in the ColdFusion administrator under the "Caching" section, server
caching controls how much and when data is stored in memory. An effective server
caching strategy can relieve stress on resources such as databases, CPUs, and
file systems while dramatically improving application performance. This article
explores server caching in ColdFusion, introducing its different pieces and
providing examples of how server caching works and its benefits.
All ColdFusion templates are compiled into PCode before
execution. This compilation process can be resource intensive and slow down an
application. To avoid compiling a template on every request, ColdFusion caches
its PCode into memory the first time that it is called. If the cache becomes
full, the cache is forced to purge templates on a first in first out basis to
accommodate new requests. As a result, the next time the purged template is
called, it must be recompiled. This purging is referred to as a cache pop and
can be seen when monitoring CFSTAT.
ever CP/Sec is greater than 0, Allaire recommends that the "Template Cache
Size" setting be increased. By default "Template Cache Size" is
set to 1024 kilobytes, but a good rule of thumb is to set the template cache
size two to five times the total template size. Note that this setting is a
maximum limit and is not allocated until necessary. Each template is cached only
once, even if it is included in several other templates.
Though a template's PCode may be stored in the template
cache, ColdFusion checks the actual file to see if it has been modified after it
was cached. This check may increase I/O wait and can be avoided by turning on
trusted cache, also in the ColdFusion administrator.
trusted cache enabled, ColdFusion will only access the template cache—even if
the template itself is modified. This can be problematic if developers expect to
see changes when files are modified. To introduce modified templates into the
cache with out restarting the ColdFusion server, disable trusted cache and make
a request to each modified template. Trusted cache can then be turned back on.
Database Connection Caching
To avoid the highly expensive task of opening and closing a
connection to the database for every request, ColdFusion caches database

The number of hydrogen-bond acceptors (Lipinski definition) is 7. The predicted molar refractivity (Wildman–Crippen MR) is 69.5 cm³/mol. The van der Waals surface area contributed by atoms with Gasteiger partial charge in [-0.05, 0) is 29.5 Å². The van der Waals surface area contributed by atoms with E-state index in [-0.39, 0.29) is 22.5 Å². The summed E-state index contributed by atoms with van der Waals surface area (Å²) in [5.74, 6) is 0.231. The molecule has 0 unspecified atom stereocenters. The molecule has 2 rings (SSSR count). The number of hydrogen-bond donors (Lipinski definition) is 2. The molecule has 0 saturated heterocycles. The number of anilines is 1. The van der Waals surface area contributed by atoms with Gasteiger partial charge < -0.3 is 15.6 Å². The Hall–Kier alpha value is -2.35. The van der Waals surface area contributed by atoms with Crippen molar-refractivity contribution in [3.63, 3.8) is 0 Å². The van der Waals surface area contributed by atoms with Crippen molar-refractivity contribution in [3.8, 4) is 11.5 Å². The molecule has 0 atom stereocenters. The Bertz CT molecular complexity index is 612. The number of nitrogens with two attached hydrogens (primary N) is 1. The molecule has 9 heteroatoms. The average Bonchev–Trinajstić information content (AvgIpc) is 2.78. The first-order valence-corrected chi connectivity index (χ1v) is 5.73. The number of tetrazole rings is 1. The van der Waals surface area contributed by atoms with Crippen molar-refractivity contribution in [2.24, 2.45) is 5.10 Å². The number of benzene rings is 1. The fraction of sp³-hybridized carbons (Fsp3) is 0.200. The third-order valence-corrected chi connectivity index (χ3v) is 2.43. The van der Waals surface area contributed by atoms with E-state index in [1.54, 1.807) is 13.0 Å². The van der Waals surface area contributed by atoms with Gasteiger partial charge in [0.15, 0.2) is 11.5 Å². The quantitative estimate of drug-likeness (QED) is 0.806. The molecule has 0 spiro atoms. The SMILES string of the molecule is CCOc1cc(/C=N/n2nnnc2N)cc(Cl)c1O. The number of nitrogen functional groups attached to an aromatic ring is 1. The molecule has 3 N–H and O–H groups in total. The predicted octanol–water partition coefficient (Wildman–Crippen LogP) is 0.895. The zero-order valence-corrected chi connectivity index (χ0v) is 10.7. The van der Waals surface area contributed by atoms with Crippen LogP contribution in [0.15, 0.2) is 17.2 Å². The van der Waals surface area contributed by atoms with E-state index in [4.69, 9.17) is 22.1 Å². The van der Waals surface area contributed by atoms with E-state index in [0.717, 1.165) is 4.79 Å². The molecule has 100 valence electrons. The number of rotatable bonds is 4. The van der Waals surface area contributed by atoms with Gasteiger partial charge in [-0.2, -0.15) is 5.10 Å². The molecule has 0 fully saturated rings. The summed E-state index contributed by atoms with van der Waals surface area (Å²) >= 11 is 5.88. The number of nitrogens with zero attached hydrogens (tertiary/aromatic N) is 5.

connections by default. This means that the connection to the database is only
opened once for many requests, thereby dramatically improving performance.
you are connecting to a clustered database configuration, it may be necessary to
disable connection caching to allow failover to function properly. This can be
accomplished by unchecking "Maintain Database Connections" in the
attributes of the data source but will strongly degrade performance.
avoid unused connections to the database remaining open for long periods of
time, the "Limit cached database connection inactive time" setting can
be adjusted. It is also possible to manually release all data source connections
from the "Verify Data Source" section of the ColdFusion administrator.
Query caching greatly increases performance as result sets
are retrieved from memory rather than from the database. Developers should
consider caching queries whenever possible.
example, the following query will be cached for two hours:
<CFQUERY Name="MyQuery" DataSource="dsn" CachedWithin="#CreateTimeSpan(0,2,0,0)#">
Select * from Inventory where InventoryId =2
While caching queries is controlled by code, the limit of
allowable cached queries is set in the ColdFusion administrator. With the
introduction of CF 4.5x, it became possible to cache more that 100 queries at a
time. The amount of queries that can be cached is now limited only by the amount
of memory available on the server. As the size of result sets, amount of
available memory, and the use of cached queries in applications vary, this
setting should be tested under expected load for optimal performance.
scalability is about finding and removing bottlenecks that restrict the growth
of a system. The most common bottlenecks for Web systems include:
Insufficient network bandwidth.
Insufficient CPU resources.
Inability to get data to/from the database.
each problem seems simple:
Call the ISP.
Add more database server(s).
the cost of adding database server(s), both in terms of money and administrative
overhead, is very high. So, it seems that maximizing your existing investment in
database hardware and software is warranted. Enter query caching.
caching is designed to accomplish two goals:
Decrease the time between a page request and the page view.
Reduce the amount of work generated for the database server
for each page view.
query caching is very simple. For example, examine the query below, which might
be used to retrieve a list of states for a <SELECT> list.
<CFQUERY Name="qStates" DataSource="#Request.DSN#">
ORDER BY StateCode
ORDER BY StateCode
You just empowered ColdFusion to hold on to the results of
that query for up to an hour. ColdFusion will now stop repeatedly asking the
database for the results of this query. In fact, ColdFusion will reuse the
results of that query for up to an hour before asking the database for that
result set again. The database is now relieved of the duty of fetching these
rows and sorting them (which usually involves creating and dropping a temporary
table) for each request to that page.
you get too excited, there are a few details to consider: